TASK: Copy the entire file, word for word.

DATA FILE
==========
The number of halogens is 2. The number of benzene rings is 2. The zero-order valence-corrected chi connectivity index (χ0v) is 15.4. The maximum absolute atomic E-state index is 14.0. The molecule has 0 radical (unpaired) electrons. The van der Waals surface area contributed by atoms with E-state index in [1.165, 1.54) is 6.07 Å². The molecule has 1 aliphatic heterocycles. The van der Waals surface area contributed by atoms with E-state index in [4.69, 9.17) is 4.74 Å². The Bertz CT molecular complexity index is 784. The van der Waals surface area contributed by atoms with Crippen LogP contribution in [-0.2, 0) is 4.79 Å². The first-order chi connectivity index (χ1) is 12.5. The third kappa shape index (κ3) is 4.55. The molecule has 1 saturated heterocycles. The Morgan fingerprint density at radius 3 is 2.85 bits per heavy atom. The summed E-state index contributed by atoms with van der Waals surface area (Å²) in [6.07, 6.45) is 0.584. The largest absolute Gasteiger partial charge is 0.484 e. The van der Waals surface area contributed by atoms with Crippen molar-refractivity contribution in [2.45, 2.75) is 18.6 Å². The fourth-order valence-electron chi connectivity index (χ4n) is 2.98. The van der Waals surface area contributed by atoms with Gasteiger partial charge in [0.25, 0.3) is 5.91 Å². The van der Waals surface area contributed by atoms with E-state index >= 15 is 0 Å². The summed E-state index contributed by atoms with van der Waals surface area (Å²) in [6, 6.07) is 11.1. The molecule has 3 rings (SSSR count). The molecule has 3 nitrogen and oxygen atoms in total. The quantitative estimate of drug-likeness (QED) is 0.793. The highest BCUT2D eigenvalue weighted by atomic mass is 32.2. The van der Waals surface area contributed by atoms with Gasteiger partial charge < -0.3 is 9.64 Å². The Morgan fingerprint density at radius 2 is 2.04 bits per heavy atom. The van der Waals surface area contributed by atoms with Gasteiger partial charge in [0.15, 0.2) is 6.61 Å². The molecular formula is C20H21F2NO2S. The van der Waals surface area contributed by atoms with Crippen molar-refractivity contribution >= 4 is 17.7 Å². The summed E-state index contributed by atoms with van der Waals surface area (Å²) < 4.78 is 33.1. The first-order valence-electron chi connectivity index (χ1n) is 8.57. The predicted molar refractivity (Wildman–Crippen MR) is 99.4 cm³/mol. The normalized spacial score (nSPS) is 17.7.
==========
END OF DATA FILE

The number of halogens is 2. The number of benzene rings is 2. The zero-order valence-corrected chi connectivity index (χ0v) is 15.4. The maximum absolute atomic E-state index is 14.0. The molecule has 0 radical (unpaired) electrons. The van der Waals surface area contributed by atoms with E-state index in [1.165, 1.54) is 6.07 Å². The molecule has 1 aliphatic heterocycles. The van der Waals surface area contributed by atoms with E-state index in [4.69, 9.17) is 4.74 Å². The Bertz CT molecular complexity index is 784. The van der Waals surface area contributed by atoms with Crippen LogP contribution in [-0.2, 0) is 4.79 Å². The first-order chi connectivity index (χ1) is 12.5. The third kappa shape index (κ3) is 4.55. The molecule has 1 saturated heterocycles. The Morgan fingerprint density at radius 3 is 2.85 bits per heavy atom. The summed E-state index contributed by atoms with van der Waals surface area (Å²) in [6.07, 6.45) is 0.584. The largest absolute Gasteiger partial charge is 0.484 e. The van der Waals surface area contributed by atoms with Crippen molar-refractivity contribution in [2.45, 2.75) is 18.6 Å². The fourth-order valence-electron chi connectivity index (χ4n) is 2.98. The van der Waals surface area contributed by atoms with Gasteiger partial charge in [0.25, 0.3) is 5.91 Å². The van der Waals surface area contributed by atoms with E-state index >= 15 is 0 Å². The summed E-state index contributed by atoms with van der Waals surface area (Å²) in [6, 6.07) is 11.1. The molecule has 3 rings (SSSR count). The molecule has 3 nitrogen and oxygen atoms in total. The quantitative estimate of drug-likeness (QED) is 0.793. The highest BCUT2D eigenvalue weighted by atomic mass is 32.2. The van der Waals surface area contributed by atoms with Gasteiger partial charge < -0.3 is 9.64 Å². The Morgan fingerprint density at radius 2 is 2.04 bits per heavy atom. The van der Waals surface area contributed by atoms with Gasteiger partial charge in [0.15, 0.2) is 6.61 Å². The molecular formula is C20H21F2NO2S. The van der Waals surface area contributed by atoms with Crippen molar-refractivity contribution >= 4 is 17.7 Å². The summed E-state index contributed by atoms with van der Waals surface area (Å²) < 4.78 is 33.1. The first-order valence-electron chi connectivity index (χ1n) is 8.57. The predicted molar refractivity (Wildman–Crippen MR) is 99.4 cm³/mol. The normalized spacial score (nSPS) is 17.7.